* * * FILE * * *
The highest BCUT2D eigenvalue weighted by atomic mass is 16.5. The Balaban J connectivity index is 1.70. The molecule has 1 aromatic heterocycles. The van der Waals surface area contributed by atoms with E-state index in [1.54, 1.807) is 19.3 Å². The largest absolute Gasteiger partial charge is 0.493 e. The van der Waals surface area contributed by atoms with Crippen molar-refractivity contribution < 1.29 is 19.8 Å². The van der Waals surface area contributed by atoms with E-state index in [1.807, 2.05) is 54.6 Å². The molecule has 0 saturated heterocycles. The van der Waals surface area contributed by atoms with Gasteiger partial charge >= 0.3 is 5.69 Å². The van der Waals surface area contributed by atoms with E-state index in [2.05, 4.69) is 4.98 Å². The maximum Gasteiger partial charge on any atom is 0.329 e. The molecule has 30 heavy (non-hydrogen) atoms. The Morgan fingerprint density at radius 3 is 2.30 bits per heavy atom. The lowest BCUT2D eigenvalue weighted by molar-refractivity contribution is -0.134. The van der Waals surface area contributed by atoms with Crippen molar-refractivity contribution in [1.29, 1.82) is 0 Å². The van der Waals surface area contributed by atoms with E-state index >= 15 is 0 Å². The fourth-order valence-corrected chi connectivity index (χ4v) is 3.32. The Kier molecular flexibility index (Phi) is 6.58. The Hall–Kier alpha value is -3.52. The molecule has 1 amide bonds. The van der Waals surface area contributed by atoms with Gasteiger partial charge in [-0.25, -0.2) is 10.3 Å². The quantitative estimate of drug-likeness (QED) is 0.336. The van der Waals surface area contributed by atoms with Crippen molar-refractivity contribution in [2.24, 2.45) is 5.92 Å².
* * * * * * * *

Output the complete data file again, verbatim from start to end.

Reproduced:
The highest BCUT2D eigenvalue weighted by atomic mass is 16.5. The Balaban J connectivity index is 1.70. The molecule has 1 aromatic heterocycles. The van der Waals surface area contributed by atoms with E-state index in [1.54, 1.807) is 19.3 Å². The largest absolute Gasteiger partial charge is 0.493 e. The van der Waals surface area contributed by atoms with Crippen molar-refractivity contribution < 1.29 is 19.8 Å². The van der Waals surface area contributed by atoms with E-state index in [1.807, 2.05) is 54.6 Å². The molecule has 0 saturated heterocycles. The van der Waals surface area contributed by atoms with Gasteiger partial charge >= 0.3 is 5.69 Å². The van der Waals surface area contributed by atoms with E-state index in [2.05, 4.69) is 4.98 Å². The maximum Gasteiger partial charge on any atom is 0.329 e. The molecule has 30 heavy (non-hydrogen) atoms. The Morgan fingerprint density at radius 3 is 2.30 bits per heavy atom. The lowest BCUT2D eigenvalue weighted by molar-refractivity contribution is -0.134. The van der Waals surface area contributed by atoms with Crippen molar-refractivity contribution in [1.29, 1.82) is 0 Å². The van der Waals surface area contributed by atoms with E-state index >= 15 is 0 Å². The fourth-order valence-corrected chi connectivity index (χ4v) is 3.32. The Kier molecular flexibility index (Phi) is 6.58. The Hall–Kier alpha value is -3.52. The molecule has 1 amide bonds. The van der Waals surface area contributed by atoms with Gasteiger partial charge in [-0.25, -0.2) is 10.3 Å². The quantitative estimate of drug-likeness (QED) is 0.336. The van der Waals surface area contributed by atoms with Crippen molar-refractivity contribution in [2.24, 2.45) is 5.92 Å².